Tag Archives: Sabbats

Lupercalia- A History!

Hello Witches!

In the spirit of the holiday, I thought we could learn more together about the history of Lupercalia. It’s no secret that many modern holidays have Pagan origins and some, though not all, historians believe that Valentine’s day is no different.

The celebration of Lupercalia (from February 13 to February 15) is in honor of twin brothers Romulus and Remus, founders of Rome. The brothers had been ordered to be killed by their uncle but were instead floated down the river in a bakery and saved by a wolf, who kept them safe and healthy. On this day they went back to the cave the wolf lived in, naming it Lupercal.

Ancient celebrations involved ritual sacrifice of a goat and a dog, after which they would have a celebratory feast. Nowadays not all paths support ritual sacrifices, though if yours does, I respect that. That said, you may wish to change the ritual to more modern traditions.

While Valentine’s day is about love, Lupercalia is more about fertility, family, and brotherhood. In ancient sacrificial rituals, two priests would perform the sacrifice, which would involve stripping down, wiping blood from the knives on one another’s faces, then cleaning it with wool dipped in milk and laughing. A more modern ritual could involve grilling on an open fire with a ceremony over the food led by two people, representing the two brothers. Good spirits and laughing were an important part of the ancient ritual so any alteration of the ritual you decide to do, I recommend keeping it light-hearted.

Correspondences of the Wolf: knowledge, loyalty, family, perseverance

Sources: history.com and britannica.com

Go in peace.

How to Make Candles- Candlemas Edition!

Hello Witches!

Happy Imbolc to you all. I hope this celebration finds you in peace and joy. I thought for today’s celebration I would teach you how to make candles.

You will need:

  • Wax (your choice of materials but remember if it’s labeled for either jars or free standing, stick to the lable. Jar wax doesn’t hold it’s shape well but the wax evaporates better than stick wax which will drip.)
  • Wick
  • Pot
  • Glass bowl or double boiler
  • Container or mold
  • Scents, coloring, dry flowers, crystals, etc. (Optional)

Keep in mind that anything you use in this project will forever be covered in wax. If you’re creating a candle for a ritual, I recommend cleansing your space and even going so far as to cast a circle. I also recommend using preshredded wax. You can also grate or chop it to help it melt faster but preshredded is great if you don’t want to spend the time.

Set up your pot of water and get it started boiling. Add your wax to the glass bowl or double boiler and set it on top of the boiling water. If you don’t have a glass bowl, a large pyrex measuring cup also works great. As your wax melts, suspend your wick in the middle of your jar or mold. Once your wax melts completely, remove it from heat and add any scents or colors that you’d like. If you’re adding flowers or crystals to the candles, you may have to pour it in increments, then add the ingredients, let it cool, and add the next layer. Flowers tend to float or stay suspended whereas crystals will sink in hot wax.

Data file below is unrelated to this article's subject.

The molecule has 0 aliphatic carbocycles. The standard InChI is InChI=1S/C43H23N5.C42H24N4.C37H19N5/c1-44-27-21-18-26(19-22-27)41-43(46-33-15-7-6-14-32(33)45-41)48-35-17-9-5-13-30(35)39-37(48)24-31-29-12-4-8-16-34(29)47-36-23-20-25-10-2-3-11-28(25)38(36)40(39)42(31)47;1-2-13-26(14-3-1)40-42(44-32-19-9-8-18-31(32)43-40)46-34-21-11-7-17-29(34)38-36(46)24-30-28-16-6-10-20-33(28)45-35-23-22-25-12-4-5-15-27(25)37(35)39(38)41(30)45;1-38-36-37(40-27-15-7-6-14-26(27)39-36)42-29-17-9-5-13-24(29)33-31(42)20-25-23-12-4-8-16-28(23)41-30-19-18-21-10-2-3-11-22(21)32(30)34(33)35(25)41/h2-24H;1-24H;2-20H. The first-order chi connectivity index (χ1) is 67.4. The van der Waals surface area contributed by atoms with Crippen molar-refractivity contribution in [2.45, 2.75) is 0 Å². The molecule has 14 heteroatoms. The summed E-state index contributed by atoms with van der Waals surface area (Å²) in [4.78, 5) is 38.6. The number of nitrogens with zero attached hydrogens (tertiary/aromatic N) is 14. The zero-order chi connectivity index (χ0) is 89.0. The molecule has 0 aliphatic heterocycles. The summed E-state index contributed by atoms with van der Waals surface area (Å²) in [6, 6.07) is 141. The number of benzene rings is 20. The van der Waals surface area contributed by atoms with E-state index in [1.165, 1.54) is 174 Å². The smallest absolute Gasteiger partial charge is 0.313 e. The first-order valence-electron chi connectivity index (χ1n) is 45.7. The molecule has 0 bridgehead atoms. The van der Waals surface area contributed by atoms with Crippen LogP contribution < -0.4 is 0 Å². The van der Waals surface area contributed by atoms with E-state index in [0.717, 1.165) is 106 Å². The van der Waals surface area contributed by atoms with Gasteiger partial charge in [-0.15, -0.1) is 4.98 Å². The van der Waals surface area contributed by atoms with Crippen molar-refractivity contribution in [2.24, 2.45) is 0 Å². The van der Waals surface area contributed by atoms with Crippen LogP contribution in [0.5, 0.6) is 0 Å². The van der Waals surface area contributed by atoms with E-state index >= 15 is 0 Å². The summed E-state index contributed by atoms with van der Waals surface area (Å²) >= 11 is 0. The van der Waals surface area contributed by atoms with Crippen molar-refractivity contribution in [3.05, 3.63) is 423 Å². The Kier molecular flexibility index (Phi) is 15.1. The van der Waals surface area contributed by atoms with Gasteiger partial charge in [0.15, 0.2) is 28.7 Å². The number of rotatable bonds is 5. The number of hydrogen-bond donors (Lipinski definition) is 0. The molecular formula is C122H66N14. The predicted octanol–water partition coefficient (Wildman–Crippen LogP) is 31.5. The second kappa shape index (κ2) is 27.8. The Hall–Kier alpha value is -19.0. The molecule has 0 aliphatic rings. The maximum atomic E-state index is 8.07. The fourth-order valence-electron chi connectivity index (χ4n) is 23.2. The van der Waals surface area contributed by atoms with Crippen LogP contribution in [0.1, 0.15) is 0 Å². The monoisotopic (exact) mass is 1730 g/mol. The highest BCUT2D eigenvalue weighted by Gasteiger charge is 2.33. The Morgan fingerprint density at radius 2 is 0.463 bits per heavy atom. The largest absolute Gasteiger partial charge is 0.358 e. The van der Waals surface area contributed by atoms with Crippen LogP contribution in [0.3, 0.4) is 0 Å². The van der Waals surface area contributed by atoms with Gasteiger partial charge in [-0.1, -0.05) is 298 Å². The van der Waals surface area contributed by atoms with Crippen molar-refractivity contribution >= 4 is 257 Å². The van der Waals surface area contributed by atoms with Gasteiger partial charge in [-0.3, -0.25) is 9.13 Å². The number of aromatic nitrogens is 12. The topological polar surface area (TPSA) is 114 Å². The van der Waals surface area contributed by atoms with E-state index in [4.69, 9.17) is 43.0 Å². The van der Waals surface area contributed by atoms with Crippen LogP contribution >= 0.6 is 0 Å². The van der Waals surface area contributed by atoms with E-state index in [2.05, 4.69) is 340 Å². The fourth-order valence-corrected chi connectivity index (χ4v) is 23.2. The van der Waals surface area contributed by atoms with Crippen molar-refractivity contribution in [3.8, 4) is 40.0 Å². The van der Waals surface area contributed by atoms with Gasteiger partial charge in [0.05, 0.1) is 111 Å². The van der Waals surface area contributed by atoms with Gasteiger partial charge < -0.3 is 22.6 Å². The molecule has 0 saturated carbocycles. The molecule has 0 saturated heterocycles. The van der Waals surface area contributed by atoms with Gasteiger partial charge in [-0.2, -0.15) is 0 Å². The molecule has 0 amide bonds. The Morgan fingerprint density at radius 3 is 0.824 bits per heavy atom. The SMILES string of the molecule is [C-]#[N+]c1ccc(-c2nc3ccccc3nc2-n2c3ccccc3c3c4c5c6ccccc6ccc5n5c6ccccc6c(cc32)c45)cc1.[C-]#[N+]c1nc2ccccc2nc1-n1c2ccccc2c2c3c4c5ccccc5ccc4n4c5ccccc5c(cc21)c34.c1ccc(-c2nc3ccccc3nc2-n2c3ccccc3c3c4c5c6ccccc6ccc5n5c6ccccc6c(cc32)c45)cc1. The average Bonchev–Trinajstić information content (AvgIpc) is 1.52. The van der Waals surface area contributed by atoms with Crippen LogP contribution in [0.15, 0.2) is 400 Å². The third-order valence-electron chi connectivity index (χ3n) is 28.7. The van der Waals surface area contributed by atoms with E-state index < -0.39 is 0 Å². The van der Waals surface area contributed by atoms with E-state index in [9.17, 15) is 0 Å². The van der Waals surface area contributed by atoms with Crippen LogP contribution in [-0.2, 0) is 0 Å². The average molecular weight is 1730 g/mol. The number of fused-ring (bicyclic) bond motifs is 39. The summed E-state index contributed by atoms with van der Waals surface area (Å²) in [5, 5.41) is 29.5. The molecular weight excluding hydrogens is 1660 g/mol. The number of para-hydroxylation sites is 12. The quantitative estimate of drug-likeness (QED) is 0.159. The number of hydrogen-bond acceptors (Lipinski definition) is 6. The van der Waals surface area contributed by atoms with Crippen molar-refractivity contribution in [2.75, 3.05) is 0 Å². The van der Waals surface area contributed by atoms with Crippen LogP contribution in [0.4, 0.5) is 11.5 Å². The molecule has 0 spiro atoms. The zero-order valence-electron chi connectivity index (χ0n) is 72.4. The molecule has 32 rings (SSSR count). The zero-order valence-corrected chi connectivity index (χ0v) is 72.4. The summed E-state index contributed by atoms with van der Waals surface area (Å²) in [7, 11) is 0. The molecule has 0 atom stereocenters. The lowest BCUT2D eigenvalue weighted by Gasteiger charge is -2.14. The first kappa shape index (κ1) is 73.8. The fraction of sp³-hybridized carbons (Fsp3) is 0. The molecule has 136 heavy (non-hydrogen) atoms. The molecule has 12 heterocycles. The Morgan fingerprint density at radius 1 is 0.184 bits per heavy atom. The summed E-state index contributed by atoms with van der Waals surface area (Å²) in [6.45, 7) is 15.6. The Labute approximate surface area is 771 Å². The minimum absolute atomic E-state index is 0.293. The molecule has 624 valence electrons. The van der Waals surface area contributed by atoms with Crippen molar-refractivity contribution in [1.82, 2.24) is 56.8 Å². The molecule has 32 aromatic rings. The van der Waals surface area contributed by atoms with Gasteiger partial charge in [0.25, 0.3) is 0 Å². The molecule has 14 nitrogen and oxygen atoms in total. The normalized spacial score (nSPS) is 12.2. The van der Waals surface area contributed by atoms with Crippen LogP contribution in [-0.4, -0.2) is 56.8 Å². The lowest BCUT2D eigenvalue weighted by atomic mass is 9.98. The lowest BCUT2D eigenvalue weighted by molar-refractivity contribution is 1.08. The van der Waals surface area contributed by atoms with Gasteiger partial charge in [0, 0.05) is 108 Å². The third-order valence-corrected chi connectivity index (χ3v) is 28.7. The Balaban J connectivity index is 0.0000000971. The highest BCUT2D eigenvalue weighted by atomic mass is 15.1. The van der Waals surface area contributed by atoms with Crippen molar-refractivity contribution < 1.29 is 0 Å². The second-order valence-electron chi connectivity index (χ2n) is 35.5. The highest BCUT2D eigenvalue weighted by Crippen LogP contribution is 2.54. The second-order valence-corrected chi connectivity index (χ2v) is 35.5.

Some color correspondences to consider:

  • White: Purity, innocence, cleansing, protection;
  • Green: Money, growth, wealth, fertility;
  • Orange: Success;
  • Yellow: Intelligence
  • Red: Bravery, friendship
  • Pink: Love, friendship
  • Blue: Pysche;
  • Black: Banishing.

I hope you all have a lovely Imbolc!

Go in peace.

Imbolc and Candlemas- A Celebration!

Hello Witches!

We’re just a few short days away from the celebration of Imbolc. As a sabbat, Imbolc traces back to Celtic Pagans celebrating the goddess Brigid (also appearing as other similar names such as Brigitte, Birgid, etc). Brigid is known as the Goddess of flames and is also associated with fertility and protection. The celebration of Imbolc likely began as winter was difficult for the early Pagans who lived off their land and wouldn’t be able to farm for a few months to come. Imbolc helped to bring hope for the spring and summer months soon to come. It was a very common celebration and as Christianity gathered pace, the church adopted Imbolc as the feast day of St. Brigid, a saint associated with fire, fertility, and protection.

It’s common to light candles to celebrate (hence also being known as Candlemas). Other ways to celebrate include using this as a time to cleanse your home, both physically and spiritually. You may choose to create a Brigid’s Cross to hang in your home as a symbol of protection. It’s also a good time to be creative (though when isn’t?). Focus your efforts towards light, new hope, and rebirth.

If you’d like to learn more about the history of Imbolc, my primary resource was Sabbats: A Witch’s Approach to the Old Ways by Edain McCoy.

If you have any questions, please feel free to comment below! Also mention your favorite way to celebrate Imbolc!

Go in peace.